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Hadoop >> mail # general >> Update on hadoop-0.23


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Re: Update on hadoop-0.23
I am very glad that the development and testing of 0.23 is going so well.
I see a lot of commits and hundreds of changes going in literally every day.
It is great to see the new technology building!

On the criticism of the 0.22 release.
Arun has a top-down view and I agree a lot of progress have been
achieved with the framework.
My bottom-up view is that you first need a reliable storage layer. If
the file system looses blocks or worse messes up with the image and/or
journals, the performance of the framework is your second problem. I
have said that before. Based on my experience it take time to
stabilize a file system. Anybody seen one that has been stabilized in
less than 2 years?
I do not see the 0.22 release as a wasted effort. And if the progress
with it contributes to the 0.23 rush I am twice as happy.

Thanks,
--Konstantin

On Fri, Sep 30, 2011 at 3:00 PM, Arun C Murthy <[EMAIL PROTECTED]> wrote:
>
> On Sep 30, 2011, at 1:13 PM, Todd Lipcon wrote:
>
>> On Fri, Sep 30, 2011 at 11:44 AM, Roman Shaposhnik <[EMAIL PROTECTED]> wrote:
>>> I apologize if my level of institutional knowledge of these things is
>>> lacking, but do you have any
>>> benchmarking results between 0.22 and 0.20.2xx? The reason I'm asking
>>> is twofold -- I really
>>> would like to see an objective numbers qualifying the viability of
>>> 0.22 from the performance stand point,
>>> but more importantly I would really like to include the benchmarking
>>> code into Bigtop.
>>
>> 0.22 currently suffers from MAPREDUCE-2266, which, last time I
>> benchmarked it, caused a significant slowdown. iirc a terasort ran
>> something like twice as slow on my test cluster due to this bug.
>> 0.23/MR2 doesn't suffer from this bug.
>>
>
> I don't really know where to start. CHANGES.txt in branch-0.20-security has the full list.
>
> If I remember right, long ago (late 2009)  we benchmarked .21 with gridmix and saw >30% prior to abandoning .21.
>
> Since then 0.20.2xx has had innumerable improvements to JobTracker, TaskTracker etc. etc.
> # JobTracker itself is almost thrice as fast as it used to be in 2009.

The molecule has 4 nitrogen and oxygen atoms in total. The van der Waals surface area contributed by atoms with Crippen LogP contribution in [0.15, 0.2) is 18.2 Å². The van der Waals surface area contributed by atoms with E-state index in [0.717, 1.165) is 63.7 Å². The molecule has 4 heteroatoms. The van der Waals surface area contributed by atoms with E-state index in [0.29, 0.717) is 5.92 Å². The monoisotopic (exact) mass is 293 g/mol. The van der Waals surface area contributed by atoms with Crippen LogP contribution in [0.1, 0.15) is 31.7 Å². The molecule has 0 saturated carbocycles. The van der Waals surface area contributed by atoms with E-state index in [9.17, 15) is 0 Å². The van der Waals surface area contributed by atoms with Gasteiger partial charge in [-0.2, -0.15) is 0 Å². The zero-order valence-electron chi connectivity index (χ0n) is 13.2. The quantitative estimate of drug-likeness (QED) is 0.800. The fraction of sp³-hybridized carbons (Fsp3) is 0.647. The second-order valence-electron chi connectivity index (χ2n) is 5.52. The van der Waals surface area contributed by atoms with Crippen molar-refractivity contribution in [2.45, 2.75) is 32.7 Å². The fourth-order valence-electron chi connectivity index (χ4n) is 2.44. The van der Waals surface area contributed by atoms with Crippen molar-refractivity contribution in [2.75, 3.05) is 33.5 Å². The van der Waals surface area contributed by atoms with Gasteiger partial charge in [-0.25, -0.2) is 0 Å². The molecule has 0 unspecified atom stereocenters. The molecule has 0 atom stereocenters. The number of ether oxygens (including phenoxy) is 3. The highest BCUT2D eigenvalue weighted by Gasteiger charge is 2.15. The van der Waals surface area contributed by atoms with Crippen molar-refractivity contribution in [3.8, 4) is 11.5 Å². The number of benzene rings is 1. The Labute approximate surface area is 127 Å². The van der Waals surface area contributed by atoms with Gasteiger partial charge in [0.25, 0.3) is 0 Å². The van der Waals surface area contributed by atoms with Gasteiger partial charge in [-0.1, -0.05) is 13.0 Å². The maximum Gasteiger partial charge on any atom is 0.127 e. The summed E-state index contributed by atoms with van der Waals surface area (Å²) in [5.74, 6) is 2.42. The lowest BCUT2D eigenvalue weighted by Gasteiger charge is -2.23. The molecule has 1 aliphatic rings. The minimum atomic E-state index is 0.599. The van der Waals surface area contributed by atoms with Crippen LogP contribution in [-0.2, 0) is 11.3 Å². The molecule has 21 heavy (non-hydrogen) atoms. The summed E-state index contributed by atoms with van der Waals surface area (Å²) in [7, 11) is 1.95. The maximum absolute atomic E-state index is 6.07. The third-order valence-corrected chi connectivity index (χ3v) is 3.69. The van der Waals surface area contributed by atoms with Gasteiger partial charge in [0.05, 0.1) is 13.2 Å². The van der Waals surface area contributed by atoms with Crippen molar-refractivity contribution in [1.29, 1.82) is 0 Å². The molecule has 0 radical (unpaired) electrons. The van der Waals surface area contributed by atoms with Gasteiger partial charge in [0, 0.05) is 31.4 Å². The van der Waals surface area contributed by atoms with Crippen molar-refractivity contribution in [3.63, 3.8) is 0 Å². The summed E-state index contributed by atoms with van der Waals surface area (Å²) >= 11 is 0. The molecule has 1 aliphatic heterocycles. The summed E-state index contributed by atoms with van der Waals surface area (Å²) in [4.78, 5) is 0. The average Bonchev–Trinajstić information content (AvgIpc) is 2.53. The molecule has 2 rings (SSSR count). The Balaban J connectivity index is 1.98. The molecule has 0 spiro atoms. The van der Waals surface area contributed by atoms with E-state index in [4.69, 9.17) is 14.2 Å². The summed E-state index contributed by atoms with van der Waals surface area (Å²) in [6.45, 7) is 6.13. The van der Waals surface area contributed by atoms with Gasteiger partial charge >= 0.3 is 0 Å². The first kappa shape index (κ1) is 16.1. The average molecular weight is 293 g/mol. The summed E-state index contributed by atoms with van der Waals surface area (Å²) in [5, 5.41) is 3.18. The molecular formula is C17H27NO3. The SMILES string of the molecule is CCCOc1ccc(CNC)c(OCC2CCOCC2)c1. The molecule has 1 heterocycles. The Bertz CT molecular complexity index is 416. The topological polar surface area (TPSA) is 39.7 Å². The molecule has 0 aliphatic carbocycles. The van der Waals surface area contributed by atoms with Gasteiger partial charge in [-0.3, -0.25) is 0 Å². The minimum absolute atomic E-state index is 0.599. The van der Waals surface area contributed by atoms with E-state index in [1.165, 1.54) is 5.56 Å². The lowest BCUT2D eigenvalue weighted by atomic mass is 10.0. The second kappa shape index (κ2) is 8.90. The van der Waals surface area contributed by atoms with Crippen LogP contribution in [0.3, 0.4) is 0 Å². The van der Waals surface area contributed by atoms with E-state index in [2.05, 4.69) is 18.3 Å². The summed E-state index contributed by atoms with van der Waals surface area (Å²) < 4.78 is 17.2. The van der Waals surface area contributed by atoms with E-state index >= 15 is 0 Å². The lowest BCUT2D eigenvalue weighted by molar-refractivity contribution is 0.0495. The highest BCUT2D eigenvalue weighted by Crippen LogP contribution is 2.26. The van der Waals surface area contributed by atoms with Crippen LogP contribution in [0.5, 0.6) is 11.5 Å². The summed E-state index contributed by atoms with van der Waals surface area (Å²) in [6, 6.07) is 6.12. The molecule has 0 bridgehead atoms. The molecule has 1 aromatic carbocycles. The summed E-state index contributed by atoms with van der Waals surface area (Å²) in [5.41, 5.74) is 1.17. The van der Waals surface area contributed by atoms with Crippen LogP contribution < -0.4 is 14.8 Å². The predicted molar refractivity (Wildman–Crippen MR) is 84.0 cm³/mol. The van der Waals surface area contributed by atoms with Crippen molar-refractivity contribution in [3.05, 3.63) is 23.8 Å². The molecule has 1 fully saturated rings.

> # The scheduler is significantly better (>2x locality) and throughput.
> # TaskTracker has had innumerable fixes for dist.cache, task launch, shutdown (MR-2266 and lots of other similar fixes).
> # The MR runtime has fixes for latency on innumerable fronts.
>
> Other regressions:
> # Security
> # Support for multi-tenant clusters.
> # Tonnes of operability fixes (jobhistory, task logs i.e. MR-1100) for running MR clusters.
>
> The one redeeming aspect for .22 is the shuffle based on the work we did for winning Terasort/Petasort in 2009 but 0.23 has even more work there with zero-copy with netty (yaay! no more jetty! Thanks to @cdouglas).
>
>> In terms of bugs -- same question. Is there any publicly available
>> list of, at least, the critical
>> ones that make 0.22 not viable from your point of view?
>
> We marked a lot of them as blockers on .22 and they were discarded by the release master(s). branch-0.20-security/CHANGES.txt is the full list. I really can't spend time enumerating over 4000 commits and > 2000 (?) jiras to that branch at this point.
>
> In my opinion, as someone who has helped develop/run/support very large installs and done this for over 5 1/2 years, a major release with regression on features (security, multi-tenancy) and scalability, performance etc. is distinctly _unviable_.
>
> ----
>
> Again, none of this is meant to say you should invest time on fixing them or releasing 0.22 as it stands - just, please, don't label it in a manner which helps build unreasonable expectations among users about it's viability & usability.
>
> thanks,
> Arun
>
>
NEW: Monitor These Apps!
elasticsearch, apache solr, apache hbase, hadoop, redis, casssandra, amazon cloudwatch, mysql, memcached, apache kafka, apache zookeeper, apache storm, ubuntu, centOS, red hat, debian, puppet labs, java, senseiDB